Does Art Sense Social Change Before Science Does?





The top photo above of an Iowa farm scene, by New York Times photographer, Tony  Cenicola, was the subject of one of my recent posts here. Responder Rick Oberer graciously posted the photo for us to see. In that essay, I mentioned the similarity the photo bore to a painting that hangs in our living room, by local artist Pat Gamby. That painting also appears above. Then my sister Jenny, herself an artist, sent me a photo on the same theme by her son, Ben Barnes, a professional photographer in Columbus, Ohio. His photo will be one of the prizes in an upcoming Columbus Museum of Art fundraiser. Both Ben and Pat, who is a close friend of ours, grew up in this county, surrounded by corn. As I think readers will agree, the three pictures together pack quite an emotional wallop. I wonder exceedingly if their similarity is just coincidence. I have a hunch that there are hundreds of paintings and photos of lonely or abandoned farmhouses surrounded by cornfields hanging on walls around the nation.

Ben’s photo, where the corn almost seems to be attacking the abandoned house, most strongly relays the message I find in all three pictures, that corn is at least part of the cause of the lonely or abandoned houses. The buzzards wheeling overhead strengthen that interpretation. But when I asked Ben why he took the photo, he said that he had not thought of the corn specifically as the cause of the house’s demise. “To me the corn is caught up in the same underlying malaise that is sweeping away various foundations in society today. The photo is part of a series I’m trying to do ostensibly about the demise of the family farm and natural reclamation, but more deeply about disillusionment and the demise of other things and the hollowing out of memories.” When I asked Pat the same question, she said she had not made a direct connection between corn and house either, but only that the scene had filled her with melancholy.

I think this is how art anticipates change before science does. It does so not by intellectual or scientific deduction but through emotion— yes, the “hollowing out of memories,” as Ben puts it so well. Science teaches us to distrust emotion. Artists rely on emotion to evoke the real raw truths of life.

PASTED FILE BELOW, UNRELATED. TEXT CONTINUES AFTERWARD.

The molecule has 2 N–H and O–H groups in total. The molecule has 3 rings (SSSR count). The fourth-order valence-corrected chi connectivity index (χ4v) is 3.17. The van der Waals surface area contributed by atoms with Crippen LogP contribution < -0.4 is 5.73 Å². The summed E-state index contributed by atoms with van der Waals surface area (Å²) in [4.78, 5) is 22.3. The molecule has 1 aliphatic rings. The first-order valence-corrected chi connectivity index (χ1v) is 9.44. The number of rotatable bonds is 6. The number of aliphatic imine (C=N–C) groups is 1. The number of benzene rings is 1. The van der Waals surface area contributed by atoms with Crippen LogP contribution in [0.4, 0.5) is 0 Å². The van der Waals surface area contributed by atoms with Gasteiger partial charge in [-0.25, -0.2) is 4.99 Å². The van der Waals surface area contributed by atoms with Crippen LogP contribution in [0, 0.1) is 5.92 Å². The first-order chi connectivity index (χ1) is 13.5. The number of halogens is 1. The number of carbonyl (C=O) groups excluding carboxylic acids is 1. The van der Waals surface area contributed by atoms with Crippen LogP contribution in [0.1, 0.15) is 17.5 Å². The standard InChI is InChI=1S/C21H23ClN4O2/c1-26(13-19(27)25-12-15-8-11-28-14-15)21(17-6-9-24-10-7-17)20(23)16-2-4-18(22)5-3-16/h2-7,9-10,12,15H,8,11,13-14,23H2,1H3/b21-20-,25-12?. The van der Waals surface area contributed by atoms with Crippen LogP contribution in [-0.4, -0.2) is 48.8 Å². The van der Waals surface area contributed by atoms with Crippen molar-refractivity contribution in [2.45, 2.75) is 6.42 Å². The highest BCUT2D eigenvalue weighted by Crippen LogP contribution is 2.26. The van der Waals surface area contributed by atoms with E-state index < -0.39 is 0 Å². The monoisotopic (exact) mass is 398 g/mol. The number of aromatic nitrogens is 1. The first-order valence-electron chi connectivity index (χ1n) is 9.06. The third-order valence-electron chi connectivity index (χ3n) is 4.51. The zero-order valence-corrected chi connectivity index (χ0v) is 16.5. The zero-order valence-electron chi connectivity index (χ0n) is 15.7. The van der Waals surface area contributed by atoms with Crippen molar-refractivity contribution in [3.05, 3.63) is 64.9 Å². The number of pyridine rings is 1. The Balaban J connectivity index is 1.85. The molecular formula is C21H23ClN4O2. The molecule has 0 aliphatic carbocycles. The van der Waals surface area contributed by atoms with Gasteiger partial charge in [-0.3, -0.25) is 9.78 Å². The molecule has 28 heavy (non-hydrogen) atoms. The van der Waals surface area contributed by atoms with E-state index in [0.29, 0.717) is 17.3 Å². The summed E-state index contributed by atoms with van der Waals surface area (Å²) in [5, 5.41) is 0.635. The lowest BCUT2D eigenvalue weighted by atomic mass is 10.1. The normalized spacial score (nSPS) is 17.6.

Ben’s parents bought part of our family farm for their own home and that’s where Ben grew up. Pat and her husband, Steve, are successful certified organic farmers. For me they are a good example of why I keep arguing that agriculture in its struggle with nature to provide sustenance for mankind, is the greatest social drama of all human activity and as such it is not only the fountainhead of food, but of art. Pat and Steve act out that drama literally. When they first started farming, the extra cash that Pat’s artwork brought in helped keep them afloat. She has her studio right on the farm and paints full time now. Her website is here.

So many famous artists, musicians, and writers have had one foot in farming that saying they are profoundly influenced by it is beyond argument. Andrew Wyeth and Wendell Berry are two of the most famous examples. I wrote a book about Wyeth because he, of all current artists (he passed away a few years ago) so genuinely portrayed the world of real farming to me. He grew up on his father’s farm and the next door neighbor’s, the Kuerner farm, where he painted so many of his most famous works of art. Although he has been embraced worldwide as one of our greatest artists, he is still coolly received by urban art critics. No surprise. They do not belong to the culture of agriculture. Wendell Berry as essayist, poet and novelist, represents an even closer relationship between art and farming. He has written many books, received worldwide recognition, and still lives and works  on his farm although over 80 years old. I sense in him our farming kinship and that is why we have been close friends for nearly half a century.

I might have a hard time proving that art always anticipates change quicker than science does, but it is certainly true of Wendell. His signature book, The Unsettling of America, was published in 1977, some of it from notes written at least ten years before that, but if you read it now, his criticisms of industrial farming and his fears that it can’t continue indefinitely, sound  like they were  written yesterday. Everything that I and most other keen observers of the farming scene write on this subject today, was anticipated and articulated in that book and its theme runs through Wendell’s poetry and novels too. That is why he is now being practically inundated with regional, national and even international recognition and awards.

If I needed any more evidence of art’s superior futuristic vision over that of science, I would point to the hundreds of country music songs over the past fifty years that in their own untutored, twangy way, sense the change in farming now underway, from industrial agriculture to something we don’t have a name for yet. Have you been to any of the annual Farm Aid festivals lately and listened to the lyrics of the songs? And how many movies have made gut-wrenching scenes out of the demise of the family farm, especially the auctions where the farms are sold off. Art instinctively knows. Science follows.

How about in your local area. Noticed lately any tumbledown houses with corn growing right up to the doorstep?


We actually live in an abandoned home that we have restored.
Driving a country road one day and passed by the place. The roof was gone and so the second story floor. Windows were all punched out, somebody had stolen the front porch and all the wiring.